“Describing Fat Rice is a challenge. It’s a restaurant, the highest level of what a restaurant is,” says Abe Conlon, chef and owner of Fat Rice in Chicago’s Logan Square. “We welcome people and serve them good food and leave them with a memory.”
A native of Lowell, Massachusetts, and of Portuguese heritage, Conlon’s earliest food memories were of mixing cornbread or making salt cod with his grandmother. And that was the beginning of the end—he started cooking at the tender age of 15 years old.
The driving force behind Fat Rice is the cuisine of Macau; Conlon first learned of Macau through an article written in Saveur magazine two decades ago. “It didn’t seem real,” he recalls. “It seemed like, ‘wow, there’s a place in Southern China where there’s Portuguese-speaking people that have been cooking this historic hybrid cuisine for the past 400 or 500 years.’”
Color Conlon fascinated, he finally got the opportunity to travel to Macau 11 years later. “I could really taste elements from my Portuguese upbringing, my travels to Brazil and in China,” he says. “There was a feeling of ‘this feels real, this feels right, it feels like home’—even though I’ve never been there before.”
Prior to Fat Rice’s opening, Conlon and partner Adrienne Lo opened X-marx, an underground supper club in Chicago serving up seven to 12 courses three to four times per week—and no dish was ever repeated. X-marx lasted a whopping five years before the duo decided to open their own restaurant—Fat Rice—in November 2012. “It was a time in Chicago where ultra fine-dining tasting menus were on the forefront of cuisine. Also shareable small plates that weren’t actually shareable—and we wanted to rebel against that.” Conlon says.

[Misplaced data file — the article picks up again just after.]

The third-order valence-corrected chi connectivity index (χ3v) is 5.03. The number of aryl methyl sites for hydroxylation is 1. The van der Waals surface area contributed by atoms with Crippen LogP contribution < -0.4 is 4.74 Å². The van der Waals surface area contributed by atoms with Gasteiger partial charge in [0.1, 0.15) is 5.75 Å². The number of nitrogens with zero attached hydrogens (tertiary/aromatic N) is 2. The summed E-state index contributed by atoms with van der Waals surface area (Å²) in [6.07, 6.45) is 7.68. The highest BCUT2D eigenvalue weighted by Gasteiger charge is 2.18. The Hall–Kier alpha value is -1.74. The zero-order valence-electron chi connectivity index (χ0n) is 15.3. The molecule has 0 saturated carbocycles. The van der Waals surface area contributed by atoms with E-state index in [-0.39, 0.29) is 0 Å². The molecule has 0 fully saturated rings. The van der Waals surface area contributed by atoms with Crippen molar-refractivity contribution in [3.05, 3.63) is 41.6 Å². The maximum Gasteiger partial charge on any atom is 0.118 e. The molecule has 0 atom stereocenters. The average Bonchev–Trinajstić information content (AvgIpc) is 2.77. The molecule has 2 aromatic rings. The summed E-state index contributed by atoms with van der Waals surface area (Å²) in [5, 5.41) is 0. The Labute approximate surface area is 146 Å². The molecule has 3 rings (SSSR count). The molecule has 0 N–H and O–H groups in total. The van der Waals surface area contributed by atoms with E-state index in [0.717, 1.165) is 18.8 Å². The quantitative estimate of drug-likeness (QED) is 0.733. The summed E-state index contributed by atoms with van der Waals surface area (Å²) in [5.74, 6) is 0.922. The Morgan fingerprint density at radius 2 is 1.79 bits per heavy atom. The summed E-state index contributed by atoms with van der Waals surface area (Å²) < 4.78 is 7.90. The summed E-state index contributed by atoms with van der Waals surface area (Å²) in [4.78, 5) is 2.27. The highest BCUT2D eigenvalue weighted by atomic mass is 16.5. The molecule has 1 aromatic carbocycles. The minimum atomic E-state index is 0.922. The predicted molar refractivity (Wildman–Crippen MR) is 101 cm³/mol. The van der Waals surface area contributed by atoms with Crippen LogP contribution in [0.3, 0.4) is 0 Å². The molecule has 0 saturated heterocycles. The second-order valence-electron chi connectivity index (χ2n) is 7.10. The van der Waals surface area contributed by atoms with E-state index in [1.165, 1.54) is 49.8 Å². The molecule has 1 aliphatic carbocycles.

The name is a reflection of the restaurant’s signature dish, arroz gordo, aka, fat rice. The arroz gordo at Fat Rice features a bevy of ingredients including roasted pork, chargrilled housemade Portuguese sausages, mammoth-sized prawns, a hard-boiled egg and a variety of pickles. Conlon is fast to point out that the menu is not exclusively Macanese dishes. “We have dishes from the Azores, from Madeira where my family is from, we have dishes from Malaysia or Goan dishes—so really, any place that has a Portuguese heritage and a form of cross-cultural cuisine.” Other menu stand-outs at Fat Rice include uttapam, a South Indian griddle cake served with seasonal vegetables and a sunny side-up egg, and piri piri chicken.
"Bar seating around the open kitchen gives a bird’s-eye view of the mélange of ingredients used in each dish, though servers are happy to walk any guest through the intoxicating mashup of Portuguese-meets-Asian cuisine," state MICHELIN inspectors. The restaurant reached Bib Gourmand-status in 2014 and has maintained the designation ever since.
“Hybrid is the new fusion and it’s a way for us to not say the ‘f word,’ but I think when we say fusion, that’s much more indicative of the chef’s perspective,” Conlon adds. “There’s a beauty in more of a natural progression of cuisines that evolved from families of mixed heritage because it is something that is based on tradition. There’s more love, there’s more heart, there’s more pride. There’s not many places that you find that, and that’s kind of my mission with Fat Rice—to understand these micro-cuisines.”
Learn more about Conlon, Lo and all that is Fat Rice in the video below.